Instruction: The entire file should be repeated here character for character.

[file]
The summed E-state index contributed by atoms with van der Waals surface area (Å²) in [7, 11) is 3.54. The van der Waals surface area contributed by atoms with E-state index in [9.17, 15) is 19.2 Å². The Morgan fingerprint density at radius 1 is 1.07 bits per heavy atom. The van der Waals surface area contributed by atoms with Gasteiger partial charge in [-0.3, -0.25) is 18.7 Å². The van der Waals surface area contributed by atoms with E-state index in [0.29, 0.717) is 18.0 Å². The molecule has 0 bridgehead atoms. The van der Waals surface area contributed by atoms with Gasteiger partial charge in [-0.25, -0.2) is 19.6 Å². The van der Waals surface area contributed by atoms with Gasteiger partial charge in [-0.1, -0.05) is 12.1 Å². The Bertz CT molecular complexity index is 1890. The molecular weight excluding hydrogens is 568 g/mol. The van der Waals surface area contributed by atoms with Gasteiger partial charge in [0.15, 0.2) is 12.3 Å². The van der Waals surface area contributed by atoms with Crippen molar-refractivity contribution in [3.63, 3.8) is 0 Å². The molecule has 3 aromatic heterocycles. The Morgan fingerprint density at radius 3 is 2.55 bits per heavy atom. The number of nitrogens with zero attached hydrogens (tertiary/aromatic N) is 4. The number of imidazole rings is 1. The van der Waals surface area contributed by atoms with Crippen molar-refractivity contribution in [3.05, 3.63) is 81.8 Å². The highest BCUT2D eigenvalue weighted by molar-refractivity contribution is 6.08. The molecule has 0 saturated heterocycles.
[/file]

The summed E-state index contributed by atoms with van der Waals surface area (Å²) in [7, 11) is 3.54. The van der Waals surface area contributed by atoms with E-state index in [9.17, 15) is 19.2 Å². The Morgan fingerprint density at radius 1 is 1.07 bits per heavy atom. The van der Waals surface area contributed by atoms with Gasteiger partial charge in [-0.3, -0.25) is 18.7 Å². The van der Waals surface area contributed by atoms with E-state index in [0.29, 0.717) is 18.0 Å². The molecule has 0 bridgehead atoms. The van der Waals surface area contributed by atoms with Gasteiger partial charge in [-0.25, -0.2) is 19.6 Å². The van der Waals surface area contributed by atoms with Gasteiger partial charge in [-0.1, -0.05) is 12.1 Å². The Bertz CT molecular complexity index is 1890. The molecular weight excluding hydrogens is 568 g/mol. The van der Waals surface area contributed by atoms with Gasteiger partial charge in [0.15, 0.2) is 12.3 Å². The van der Waals surface area contributed by atoms with Crippen molar-refractivity contribution in [3.63, 3.8) is 0 Å². The molecule has 3 aromatic heterocycles. The Morgan fingerprint density at radius 3 is 2.55 bits per heavy atom. The number of nitrogens with zero attached hydrogens (tertiary/aromatic N) is 4. The number of imidazole rings is 1. The van der Waals surface area contributed by atoms with Crippen molar-refractivity contribution in [3.05, 3.63) is 81.8 Å². The highest BCUT2D eigenvalue weighted by molar-refractivity contribution is 6.08. The molecule has 0 saturated heterocycles.